Rob  02:50

Yeah. And that’s about the right range for people that are business owners that have got they’ll start to let stuff go in are like, I can’t let that go. I’m really good at that. So how do you get first of all, how do you get people to recognize I need to let go?

Veronica  03:06

They’ve already recognized that I literally was talking to a colleague of ours, Donald Kelly, who is another very have a greatpodcast as well, but

Rob  03:13

He’s coming up by another podcast.

Veronica  03:15

And I asked him kind of same question. Like, when was the time for you to expand your team? He’s like, because I was burned the freak out. So it’s not so much. They’re like, I’m, I’m ready. I’m frolicking through sunflowers, I’m ready to let go. No, it’s because they are so crispy. They’re so burnt out. And they’re like, either I bring people to this party to like dump on or I’m going to be dumping the business it gets it can get that bad, that dark pretty quickly.

Rob  03:40

There at that point, it’s pretty simple to just say, Hey, let you guys go. And let me take it over. Okay. And what’s the sort of pain that they’re having, if you will, like, if you’re, you’re going through this process, the pain that they’re having is…?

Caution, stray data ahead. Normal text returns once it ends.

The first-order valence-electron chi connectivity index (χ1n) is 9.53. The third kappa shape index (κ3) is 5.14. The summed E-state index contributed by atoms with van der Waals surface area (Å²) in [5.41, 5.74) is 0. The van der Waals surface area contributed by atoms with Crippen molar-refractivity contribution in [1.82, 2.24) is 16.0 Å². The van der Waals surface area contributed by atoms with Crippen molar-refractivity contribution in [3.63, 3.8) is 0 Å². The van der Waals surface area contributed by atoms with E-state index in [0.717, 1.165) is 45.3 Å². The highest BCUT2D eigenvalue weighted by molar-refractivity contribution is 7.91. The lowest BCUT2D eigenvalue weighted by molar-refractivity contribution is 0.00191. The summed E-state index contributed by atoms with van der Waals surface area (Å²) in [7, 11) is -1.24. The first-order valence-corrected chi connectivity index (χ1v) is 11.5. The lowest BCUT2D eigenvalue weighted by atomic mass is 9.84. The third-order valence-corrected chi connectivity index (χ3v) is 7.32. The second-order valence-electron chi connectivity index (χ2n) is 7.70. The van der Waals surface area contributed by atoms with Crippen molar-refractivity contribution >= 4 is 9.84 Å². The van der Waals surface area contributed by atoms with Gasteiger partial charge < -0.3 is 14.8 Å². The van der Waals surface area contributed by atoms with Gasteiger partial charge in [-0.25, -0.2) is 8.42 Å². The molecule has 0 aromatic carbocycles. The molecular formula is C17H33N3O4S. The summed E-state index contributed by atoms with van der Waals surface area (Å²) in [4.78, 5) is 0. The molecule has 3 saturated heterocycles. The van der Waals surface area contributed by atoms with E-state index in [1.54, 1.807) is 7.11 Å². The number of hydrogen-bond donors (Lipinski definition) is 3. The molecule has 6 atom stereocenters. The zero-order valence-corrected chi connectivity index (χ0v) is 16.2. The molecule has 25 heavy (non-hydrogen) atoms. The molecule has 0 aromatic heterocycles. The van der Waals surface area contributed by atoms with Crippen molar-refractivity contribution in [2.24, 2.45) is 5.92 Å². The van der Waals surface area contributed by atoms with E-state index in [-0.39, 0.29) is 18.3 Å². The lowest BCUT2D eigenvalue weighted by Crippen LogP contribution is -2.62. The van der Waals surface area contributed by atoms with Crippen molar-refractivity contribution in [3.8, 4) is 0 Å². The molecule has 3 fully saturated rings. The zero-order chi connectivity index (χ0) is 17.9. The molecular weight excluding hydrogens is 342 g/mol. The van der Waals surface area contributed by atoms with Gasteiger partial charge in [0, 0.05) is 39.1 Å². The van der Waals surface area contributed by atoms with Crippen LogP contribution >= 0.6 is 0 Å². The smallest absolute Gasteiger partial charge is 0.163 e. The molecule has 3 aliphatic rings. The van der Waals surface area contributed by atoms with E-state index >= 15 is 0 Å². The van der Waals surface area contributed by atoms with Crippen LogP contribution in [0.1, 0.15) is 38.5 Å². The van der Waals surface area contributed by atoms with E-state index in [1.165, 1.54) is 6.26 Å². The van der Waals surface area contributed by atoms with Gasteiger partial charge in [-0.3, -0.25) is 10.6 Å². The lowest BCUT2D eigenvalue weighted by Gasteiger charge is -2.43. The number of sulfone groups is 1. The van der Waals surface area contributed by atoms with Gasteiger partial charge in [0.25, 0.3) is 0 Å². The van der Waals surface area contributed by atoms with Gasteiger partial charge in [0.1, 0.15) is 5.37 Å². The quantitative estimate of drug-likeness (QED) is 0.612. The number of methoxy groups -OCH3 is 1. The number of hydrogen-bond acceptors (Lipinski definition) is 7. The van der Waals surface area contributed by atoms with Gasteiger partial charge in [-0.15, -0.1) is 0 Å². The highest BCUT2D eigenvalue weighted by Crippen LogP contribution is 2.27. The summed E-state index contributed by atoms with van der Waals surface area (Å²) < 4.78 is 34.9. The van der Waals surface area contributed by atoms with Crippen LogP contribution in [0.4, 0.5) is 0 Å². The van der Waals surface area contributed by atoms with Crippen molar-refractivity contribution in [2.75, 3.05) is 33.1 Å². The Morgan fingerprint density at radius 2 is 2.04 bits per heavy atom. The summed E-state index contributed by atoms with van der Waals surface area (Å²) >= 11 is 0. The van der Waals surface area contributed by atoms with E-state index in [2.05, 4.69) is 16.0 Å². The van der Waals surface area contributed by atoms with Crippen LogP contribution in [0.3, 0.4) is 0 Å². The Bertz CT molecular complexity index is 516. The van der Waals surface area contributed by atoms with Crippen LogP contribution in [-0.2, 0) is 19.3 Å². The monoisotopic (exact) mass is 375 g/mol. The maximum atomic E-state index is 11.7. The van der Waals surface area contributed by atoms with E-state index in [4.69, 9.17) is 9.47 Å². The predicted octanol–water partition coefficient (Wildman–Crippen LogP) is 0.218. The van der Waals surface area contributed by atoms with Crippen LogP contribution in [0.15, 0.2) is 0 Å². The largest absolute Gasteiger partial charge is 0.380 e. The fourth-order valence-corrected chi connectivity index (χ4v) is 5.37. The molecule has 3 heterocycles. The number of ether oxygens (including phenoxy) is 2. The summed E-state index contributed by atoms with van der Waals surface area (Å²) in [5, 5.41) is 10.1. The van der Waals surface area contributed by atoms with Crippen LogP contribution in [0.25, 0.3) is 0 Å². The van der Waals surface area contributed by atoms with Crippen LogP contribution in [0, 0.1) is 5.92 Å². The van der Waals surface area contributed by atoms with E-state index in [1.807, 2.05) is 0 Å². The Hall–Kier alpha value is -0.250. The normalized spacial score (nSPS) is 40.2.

Veronica  03:53

They have a real company that has real problems. And they’re the only firefighter on site. Like they’re literally the only one playing whack a mole and the whack a mole game is 24/7, Monday through Sunday, and it’s like, they just need somebody else to do the strategic thinking there. The decision fatigue is out of control. They’re done making, they’re just tired, tired, doing everything. I’m tired of being the dancing monkey that has to sell the thing that I have to fulfill the thing that I have to count the money, my like, they’re just everywhere doing all the things and they’re tired.

Rob  04:24

Okay, so if you’re in the room, and you’re getting ready to sell somebody and you know that these are the things what questions just for the sales side? What questions do you ask to get that information out of them?